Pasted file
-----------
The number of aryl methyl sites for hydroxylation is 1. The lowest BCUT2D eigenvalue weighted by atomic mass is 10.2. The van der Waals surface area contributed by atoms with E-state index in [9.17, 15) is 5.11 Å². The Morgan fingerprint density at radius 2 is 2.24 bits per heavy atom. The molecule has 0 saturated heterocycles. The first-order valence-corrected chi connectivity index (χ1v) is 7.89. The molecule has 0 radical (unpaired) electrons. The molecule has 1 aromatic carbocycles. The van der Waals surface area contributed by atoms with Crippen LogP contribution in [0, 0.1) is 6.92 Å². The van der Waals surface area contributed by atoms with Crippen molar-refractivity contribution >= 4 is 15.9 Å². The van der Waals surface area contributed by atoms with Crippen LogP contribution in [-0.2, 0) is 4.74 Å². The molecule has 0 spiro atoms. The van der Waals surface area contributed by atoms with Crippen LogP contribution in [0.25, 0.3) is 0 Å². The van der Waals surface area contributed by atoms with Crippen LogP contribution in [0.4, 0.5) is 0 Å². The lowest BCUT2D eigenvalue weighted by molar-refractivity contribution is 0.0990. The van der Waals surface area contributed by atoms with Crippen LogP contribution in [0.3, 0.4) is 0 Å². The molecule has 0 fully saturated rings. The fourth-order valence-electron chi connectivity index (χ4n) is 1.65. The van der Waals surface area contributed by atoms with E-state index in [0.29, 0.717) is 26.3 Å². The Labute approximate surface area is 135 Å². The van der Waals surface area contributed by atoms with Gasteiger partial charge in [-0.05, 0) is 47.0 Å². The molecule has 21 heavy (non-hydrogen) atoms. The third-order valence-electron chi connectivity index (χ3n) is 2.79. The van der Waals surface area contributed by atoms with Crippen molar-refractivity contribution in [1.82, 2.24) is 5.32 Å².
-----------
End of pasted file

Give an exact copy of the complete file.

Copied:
The number of aryl methyl sites for hydroxylation is 1. The lowest BCUT2D eigenvalue weighted by atomic mass is 10.2. The van der Waals surface area contributed by atoms with E-state index in [9.17, 15) is 5.11 Å². The Morgan fingerprint density at radius 2 is 2.24 bits per heavy atom. The molecule has 0 saturated heterocycles. The first-order valence-corrected chi connectivity index (χ1v) is 7.89. The molecule has 0 radical (unpaired) electrons. The molecule has 1 aromatic carbocycles. The van der Waals surface area contributed by atoms with Crippen LogP contribution in [0, 0.1) is 6.92 Å². The van der Waals surface area contributed by atoms with Crippen molar-refractivity contribution >= 4 is 15.9 Å². The van der Waals surface area contributed by atoms with Crippen LogP contribution in [-0.2, 0) is 4.74 Å². The molecule has 0 spiro atoms. The van der Waals surface area contributed by atoms with Crippen LogP contribution in [0.25, 0.3) is 0 Å². The van der Waals surface area contributed by atoms with Crippen LogP contribution in [0.4, 0.5) is 0 Å². The lowest BCUT2D eigenvalue weighted by molar-refractivity contribution is 0.0990. The van der Waals surface area contributed by atoms with Crippen LogP contribution in [0.3, 0.4) is 0 Å². The molecule has 0 fully saturated rings. The fourth-order valence-electron chi connectivity index (χ4n) is 1.65. The van der Waals surface area contributed by atoms with E-state index in [0.29, 0.717) is 26.3 Å². The Labute approximate surface area is 135 Å². The van der Waals surface area contributed by atoms with Gasteiger partial charge in [-0.05, 0) is 47.0 Å². The molecule has 21 heavy (non-hydrogen) atoms. The third-order valence-electron chi connectivity index (χ3n) is 2.79. The van der Waals surface area contributed by atoms with Crippen molar-refractivity contribution in [1.82, 2.24) is 5.32 Å².